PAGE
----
With a foreign policy of multi-lateralization and diversification of international relations, Vietnam advocates the establishment of good relations with all countries to create an environment of peace and stability to boost socio-economic development, strengthen national defense and security, and expand external relations. But, Vietnamese people must remain vigilant of “peaceful evolution” efforts by hostile forces.

One of the ways that the hostile forces implement the “peaceful evolution” conspiracy in Vietnam is to establish and take advantage of social networks, develop convenient services to attract people, especially the young, and then turn social networks into a channel to collect information about Vietnam. A number of elements, who are not friendly to Vietnam, will take advantage of social networks to spread false information and distortions about Vietnam, damage the prestige of the regime and negatively impact the country’s socio-economic development. With these activities, the hostile forces will promote anti-government ideology among netizens, rally forces and establish opposition organizations to lead protests and provoke riots and insurrection against local administrations in certain localities and then take it as a reason for armed intervention to overthrow the political regime.

It is increasingly evident that hostile forces are operating under the guise of promoting internet freedom, even pressing us to respect so-called “internet freedom”. The hostile forces include Vietnam in the list of “State enemies of the internet” and criticize Vietnam’s regulations on strengthening the management and operation of the internet (which require users to publicize their personal information and foreign service providers to share customer information with managers).

In fact, according to the Vietnam Internet Association’s Overview of 15 years of internet development in Vietnam, from November 19, 1997 to December 2012, Vietnam ranked 18 out of 20 countries with the world’s largest number of internet users, ranked 8th in Asia and 3rd in Southeast Asia. The number of internet users in Vietnam totaled more than 31 million, 35.49% of the population. Vietnam has made remarkable progress in infrastructure and has become the country with the best internet infrastructure in the region.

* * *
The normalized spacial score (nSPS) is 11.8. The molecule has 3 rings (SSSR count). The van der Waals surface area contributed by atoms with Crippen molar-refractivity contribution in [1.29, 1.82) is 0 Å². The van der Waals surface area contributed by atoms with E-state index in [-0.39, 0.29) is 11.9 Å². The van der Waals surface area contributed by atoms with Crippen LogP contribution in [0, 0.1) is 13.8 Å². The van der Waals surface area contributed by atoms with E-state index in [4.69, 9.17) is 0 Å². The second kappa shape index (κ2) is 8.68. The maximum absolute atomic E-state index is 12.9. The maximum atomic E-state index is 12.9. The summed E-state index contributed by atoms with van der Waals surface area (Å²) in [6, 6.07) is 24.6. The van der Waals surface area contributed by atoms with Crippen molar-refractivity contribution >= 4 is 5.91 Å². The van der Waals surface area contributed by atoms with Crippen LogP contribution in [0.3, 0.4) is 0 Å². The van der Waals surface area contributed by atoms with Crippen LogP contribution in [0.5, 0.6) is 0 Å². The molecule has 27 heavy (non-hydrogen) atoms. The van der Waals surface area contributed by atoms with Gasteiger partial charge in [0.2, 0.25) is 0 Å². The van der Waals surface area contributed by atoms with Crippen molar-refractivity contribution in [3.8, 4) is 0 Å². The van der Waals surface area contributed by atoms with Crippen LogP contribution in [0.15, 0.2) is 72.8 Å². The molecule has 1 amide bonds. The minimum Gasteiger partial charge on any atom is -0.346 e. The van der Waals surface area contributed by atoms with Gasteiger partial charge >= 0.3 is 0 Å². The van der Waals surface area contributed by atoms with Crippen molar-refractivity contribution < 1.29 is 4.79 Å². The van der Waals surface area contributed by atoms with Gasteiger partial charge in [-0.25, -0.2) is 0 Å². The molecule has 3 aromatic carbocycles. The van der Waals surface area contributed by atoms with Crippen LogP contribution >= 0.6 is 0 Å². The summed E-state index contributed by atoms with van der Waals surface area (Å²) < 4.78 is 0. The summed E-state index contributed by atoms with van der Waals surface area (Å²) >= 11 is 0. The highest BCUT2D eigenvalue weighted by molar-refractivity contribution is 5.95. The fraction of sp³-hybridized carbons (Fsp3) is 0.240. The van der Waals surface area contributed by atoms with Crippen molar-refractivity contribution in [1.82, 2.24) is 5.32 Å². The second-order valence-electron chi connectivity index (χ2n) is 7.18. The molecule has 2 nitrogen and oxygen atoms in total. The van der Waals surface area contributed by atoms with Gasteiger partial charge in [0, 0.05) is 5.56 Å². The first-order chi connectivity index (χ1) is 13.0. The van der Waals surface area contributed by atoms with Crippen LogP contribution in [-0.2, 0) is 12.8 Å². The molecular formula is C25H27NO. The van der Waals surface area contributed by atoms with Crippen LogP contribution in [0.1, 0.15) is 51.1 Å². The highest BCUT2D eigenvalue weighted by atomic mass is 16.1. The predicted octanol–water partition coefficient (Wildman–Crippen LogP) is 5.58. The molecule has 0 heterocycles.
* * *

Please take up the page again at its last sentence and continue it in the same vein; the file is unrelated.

Currently, broadband internet services are available throughout the country with 99.85% of communes in urban areas and 84.46% of communes in rural areas accessing the internet. The number of households connected to the internet reached 8.2% out of the 12.6% who have computers. Internet access via desktop was 84%, laptops was 38% and mobile devices was 27%.

According to the latest survey of WeAreSocial, an organization headquartered in the UK that conducts independent research on global social media, the rate of internet users in Vietnam is 33% higher than the world average. In 2012 alone, Vietnam added 1.59 million new users. Social networks, digital devices and mobile phones in Vietnam are growing at an incredible pace, with the rate of internet users up 5% since the survey of WeAreSocial was released in late 2011.

This drastic internet development proves the complete freedom of internet in Vietnam. Like other countries in the world, Vietnam needs regulations and laws to regulate social activities, including the use of the internet in order to ensure social stability and prevent attempts to provoke violations of law, spread hatred, and incite demonstrations, riots, protests and subversion and minimize negative impacts of the internet on the community. This is one of measures to combat the “peaceful evolution” efforts of hostile forces, and ensure Vietnam’s national defense and security.

__________

Colonel Dr Nguyễn Hồng Quân is Associate Professor and  Vice Director of the National Defense Strategy Institute of the Ministry of Defense Socialist Republic of Vietnam

(1) In Libya, the rate of mobile phone owners is 134% and in the US, it is 95%.

(2) The largest market of Facebook is currently the US, but Indonesia is second with 32 million users, followed by the UK. Turkey, the Philippines, Mexico and India – four developing countries – are among the top ten users of social media.